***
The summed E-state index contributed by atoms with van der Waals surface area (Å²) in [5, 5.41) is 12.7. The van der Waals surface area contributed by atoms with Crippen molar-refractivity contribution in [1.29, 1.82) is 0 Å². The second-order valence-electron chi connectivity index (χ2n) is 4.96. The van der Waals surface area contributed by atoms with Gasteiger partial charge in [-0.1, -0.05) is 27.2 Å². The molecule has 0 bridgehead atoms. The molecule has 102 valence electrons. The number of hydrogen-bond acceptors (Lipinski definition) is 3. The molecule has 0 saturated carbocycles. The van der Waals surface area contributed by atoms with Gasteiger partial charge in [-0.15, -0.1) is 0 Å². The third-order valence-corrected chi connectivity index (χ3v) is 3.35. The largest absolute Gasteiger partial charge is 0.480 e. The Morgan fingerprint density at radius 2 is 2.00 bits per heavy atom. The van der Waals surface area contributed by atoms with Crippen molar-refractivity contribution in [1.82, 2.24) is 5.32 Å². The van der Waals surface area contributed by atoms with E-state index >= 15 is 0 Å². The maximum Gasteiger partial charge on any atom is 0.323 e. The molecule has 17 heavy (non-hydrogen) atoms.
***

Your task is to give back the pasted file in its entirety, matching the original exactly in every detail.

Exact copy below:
The summed E-state index contributed by atoms with van der Waals surface area (Å²) in [5, 5.41) is 12.7. The van der Waals surface area contributed by atoms with Crippen molar-refractivity contribution in [1.29, 1.82) is 0 Å². The second-order valence-electron chi connectivity index (χ2n) is 4.96. The van der Waals surface area contributed by atoms with Gasteiger partial charge in [-0.1, -0.05) is 27.2 Å². The molecule has 0 bridgehead atoms. The molecule has 102 valence electrons. The number of hydrogen-bond acceptors (Lipinski definition) is 3. The molecule has 0 saturated carbocycles. The van der Waals surface area contributed by atoms with Gasteiger partial charge in [-0.15, -0.1) is 0 Å². The third-order valence-corrected chi connectivity index (χ3v) is 3.35. The largest absolute Gasteiger partial charge is 0.480 e. The Morgan fingerprint density at radius 2 is 2.00 bits per heavy atom. The van der Waals surface area contributed by atoms with Crippen molar-refractivity contribution in [1.82, 2.24) is 5.32 Å². The van der Waals surface area contributed by atoms with E-state index >= 15 is 0 Å². The maximum Gasteiger partial charge on any atom is 0.323 e. The molecule has 17 heavy (non-hydrogen) atoms.